Jubinville-Mah and Miller may not be from Newfoundland, but they feel like they belong
© Photo by Robin Short/The Telegram
Allison Poynter (left) and Catherine Ducey of Newfoundland and Labrador (2) go up to block a ball hit by a Manitoba player as teammate Amanda Whalen (13) looks on during a women’s volleyball match Saturday night at the 2013 Canada Summer Games in Sherbrooke, Que. Manitoba won 3-0. — Photo by Robin Short/The Telegram
By Robin Short
Telegram Sports Editor—Sherbrooke, Que.
One is from Victoria, B.C.,and the other from Oromocto, N.B., but Samantha Jubinville-Mah and Lauren Miller have the Newfoundland flag tattooed — well, maybe not literally — on their hearts at these Canada Games.
The pair of 20-year-old Memorial University Sea-Hawks volleyball players are veterans — as if 20 is old — on Newfoundland’s Summer Games team here. They are joined by fellow varsity players Jill Snow, Gill Ricketts and Krista Hogan on the provincial Games team.
What separates Jubinville-Mah and Miller, however, is that both were born and raised and played volleyball elsewhere.
“I feel I belong here,” said the petite 5-3 Jubinville-Mah, who bobs and weaves amongst her taller teammates on the court.
“I feel this is where I should be.”
Jubinville-Mah is the starting libero on the Sea-Hawks, and Miller was an all-star at the 2012 Atlantic University Sport championship.
Both are in St. John’s to attend Memorial, not to mention play volleyball, which makes them eligible to play for the province’s Canada Games team.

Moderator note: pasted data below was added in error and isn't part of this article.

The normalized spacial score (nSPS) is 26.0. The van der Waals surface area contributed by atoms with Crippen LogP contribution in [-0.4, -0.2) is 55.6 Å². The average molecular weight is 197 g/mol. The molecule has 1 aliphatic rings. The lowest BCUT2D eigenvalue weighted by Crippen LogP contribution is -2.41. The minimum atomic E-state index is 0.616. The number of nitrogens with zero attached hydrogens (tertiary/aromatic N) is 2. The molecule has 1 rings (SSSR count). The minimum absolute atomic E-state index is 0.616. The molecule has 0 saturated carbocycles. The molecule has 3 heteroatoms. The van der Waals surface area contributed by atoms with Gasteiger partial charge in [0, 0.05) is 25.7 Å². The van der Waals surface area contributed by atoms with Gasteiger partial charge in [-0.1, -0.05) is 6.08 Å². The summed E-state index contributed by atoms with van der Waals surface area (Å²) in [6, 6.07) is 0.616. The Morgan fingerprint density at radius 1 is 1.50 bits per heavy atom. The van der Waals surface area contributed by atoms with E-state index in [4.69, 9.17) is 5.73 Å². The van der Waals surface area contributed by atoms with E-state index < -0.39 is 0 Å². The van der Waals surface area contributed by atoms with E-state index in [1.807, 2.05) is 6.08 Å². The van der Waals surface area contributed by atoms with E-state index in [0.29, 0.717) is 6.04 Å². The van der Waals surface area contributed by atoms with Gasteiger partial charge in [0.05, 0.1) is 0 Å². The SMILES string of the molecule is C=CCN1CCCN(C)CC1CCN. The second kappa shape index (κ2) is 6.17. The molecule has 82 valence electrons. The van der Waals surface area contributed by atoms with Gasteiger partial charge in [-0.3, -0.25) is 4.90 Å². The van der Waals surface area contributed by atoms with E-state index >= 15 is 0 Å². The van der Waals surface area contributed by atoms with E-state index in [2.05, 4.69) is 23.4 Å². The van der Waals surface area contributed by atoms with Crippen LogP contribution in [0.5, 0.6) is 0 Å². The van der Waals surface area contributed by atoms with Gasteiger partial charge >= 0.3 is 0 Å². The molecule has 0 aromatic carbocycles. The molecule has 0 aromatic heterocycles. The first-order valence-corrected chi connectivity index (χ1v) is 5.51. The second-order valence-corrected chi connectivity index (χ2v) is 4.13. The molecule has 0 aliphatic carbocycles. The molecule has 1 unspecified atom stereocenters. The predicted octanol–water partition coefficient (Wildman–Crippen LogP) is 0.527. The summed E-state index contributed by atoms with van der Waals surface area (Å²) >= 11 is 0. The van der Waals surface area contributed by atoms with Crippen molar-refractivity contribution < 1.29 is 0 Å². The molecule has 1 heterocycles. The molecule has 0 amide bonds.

According to Newfoundland’s Canada Games coach Megan Conroy, the two could have vied for positions on their home province’s Games team, but opted to go out for the Newfoundland squad.
“They’ve been living in Newfoundland 180 days, and they’re here for school or work purposes, which goes with the Canada Games policy,” Conroy said.
“These girls as just as much Newfoundlanders as the rest of the girls on this team. They’ve been here for two years, this is where their home is now, this is where their friends are. They wanted to represent Newfoundland.”
Newfoundland has had a rough start in women’s volleyball, falling to 0-3 heading into a match Sunday night against Quebec.
Most of the provinces at these Sherbrooke Games are not short on size and height, and while Newfoundland does have some tall players, many on the roster are between the ages of 16 and 18, save for the Memorial girls.
“We’re a little young compared to some of these other teams which are pulling their players from the CIS teams, training for a month or a month and half and coming here,” Conroy said.
For Jubinville-Mah, the journey across the country to Newfoundland ended first at the University of New Brunswick-Saint John, where she spent one year.
She wasn’t particularly keen on that situation, and contacted Sea-Hawks coach Bill Thistle regarding a tryout for the Sea-Hawks.
That was two years ago, and she is now a key player on the Memorial roster.
“I can see why,” Conroy said. “Juby is a very mature player, plays very steady.
“We can depend on her to stand her ground. She’s not on a roller coaster, up and down. She’s very dependable.”
“A lot of my family was joking around with me, wondering if I’m trying to get away from mother, like as far as possible,” laughed the personable British Columbian about her move from one coast to another.
“Honestly, I just love traveling and my family supports me 100 per cent. I don’t go back very much, even though Victoria is very pretty.
“I do like St. John’s. It’s a lot smaller and honestly, I’ve been all over Canada and nothing really compares.”
Following these Games, Jubinville-Mah, along with Miller, Ricketts, Snow and Hogan, return to the Sea-Hawks and the quest to win that elusive AUS championship banner.
While Jubinville-Mah has two years of eligibility remaining, she will play only one more season as she intends to graduate early with an eye towards working in the adventure tourism field.